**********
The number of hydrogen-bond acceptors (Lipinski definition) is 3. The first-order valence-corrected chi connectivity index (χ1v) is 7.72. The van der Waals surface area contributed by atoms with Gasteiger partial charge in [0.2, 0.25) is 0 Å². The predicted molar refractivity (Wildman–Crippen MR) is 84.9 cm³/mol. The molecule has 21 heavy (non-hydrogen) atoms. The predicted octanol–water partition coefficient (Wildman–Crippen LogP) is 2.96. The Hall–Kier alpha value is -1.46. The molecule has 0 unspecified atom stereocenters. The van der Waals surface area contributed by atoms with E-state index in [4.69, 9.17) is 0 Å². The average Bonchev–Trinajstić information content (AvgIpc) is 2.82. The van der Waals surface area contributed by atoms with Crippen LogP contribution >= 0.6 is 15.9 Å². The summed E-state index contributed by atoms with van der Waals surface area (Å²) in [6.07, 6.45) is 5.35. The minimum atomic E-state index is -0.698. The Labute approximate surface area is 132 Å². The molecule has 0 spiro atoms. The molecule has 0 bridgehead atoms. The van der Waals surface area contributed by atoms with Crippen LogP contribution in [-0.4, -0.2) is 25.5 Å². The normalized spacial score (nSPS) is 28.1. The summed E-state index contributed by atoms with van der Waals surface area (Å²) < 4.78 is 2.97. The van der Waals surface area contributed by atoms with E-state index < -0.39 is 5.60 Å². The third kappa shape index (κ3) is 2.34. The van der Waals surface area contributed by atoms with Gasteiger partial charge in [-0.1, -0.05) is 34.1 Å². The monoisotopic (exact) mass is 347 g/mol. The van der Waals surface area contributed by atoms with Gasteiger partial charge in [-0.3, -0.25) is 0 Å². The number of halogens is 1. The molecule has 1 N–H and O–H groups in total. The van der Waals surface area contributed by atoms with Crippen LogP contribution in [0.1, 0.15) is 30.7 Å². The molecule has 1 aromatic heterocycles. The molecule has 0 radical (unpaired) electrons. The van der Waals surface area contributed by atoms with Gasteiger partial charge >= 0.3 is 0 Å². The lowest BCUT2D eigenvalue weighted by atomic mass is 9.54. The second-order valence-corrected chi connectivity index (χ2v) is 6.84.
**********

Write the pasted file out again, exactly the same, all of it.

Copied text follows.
The number of hydrogen-bond acceptors (Lipinski definition) is 3. The first-order valence-corrected chi connectivity index (χ1v) is 7.72. The van der Waals surface area contributed by atoms with Gasteiger partial charge in [0.2, 0.25) is 0 Å². The predicted molar refractivity (Wildman–Crippen MR) is 84.9 cm³/mol. The molecule has 21 heavy (non-hydrogen) atoms. The predicted octanol–water partition coefficient (Wildman–Crippen LogP) is 2.96. The Hall–Kier alpha value is -1.46. The molecule has 0 unspecified atom stereocenters. The van der Waals surface area contributed by atoms with E-state index in [4.69, 9.17) is 0 Å². The average Bonchev–Trinajstić information content (AvgIpc) is 2.82. The van der Waals surface area contributed by atoms with Crippen LogP contribution >= 0.6 is 15.9 Å². The summed E-state index contributed by atoms with van der Waals surface area (Å²) in [6.07, 6.45) is 5.35. The minimum atomic E-state index is -0.698. The Labute approximate surface area is 132 Å². The molecule has 0 spiro atoms. The molecule has 0 bridgehead atoms. The van der Waals surface area contributed by atoms with Crippen LogP contribution in [-0.4, -0.2) is 25.5 Å². The normalized spacial score (nSPS) is 28.1. The summed E-state index contributed by atoms with van der Waals surface area (Å²) < 4.78 is 2.97. The van der Waals surface area contributed by atoms with E-state index < -0.39 is 5.60 Å². The third kappa shape index (κ3) is 2.34. The van der Waals surface area contributed by atoms with Gasteiger partial charge in [-0.1, -0.05) is 34.1 Å². The monoisotopic (exact) mass is 347 g/mol. The van der Waals surface area contributed by atoms with Gasteiger partial charge in [-0.3, -0.25) is 0 Å². The number of halogens is 1. The molecule has 1 N–H and O–H groups in total. The van der Waals surface area contributed by atoms with Crippen LogP contribution in [0.1, 0.15) is 30.7 Å². The molecule has 1 aromatic heterocycles. The molecule has 0 radical (unpaired) electrons. The van der Waals surface area contributed by atoms with Gasteiger partial charge >= 0.3 is 0 Å². The lowest BCUT2D eigenvalue weighted by atomic mass is 9.54. The second-order valence-corrected chi connectivity index (χ2v) is 6.84.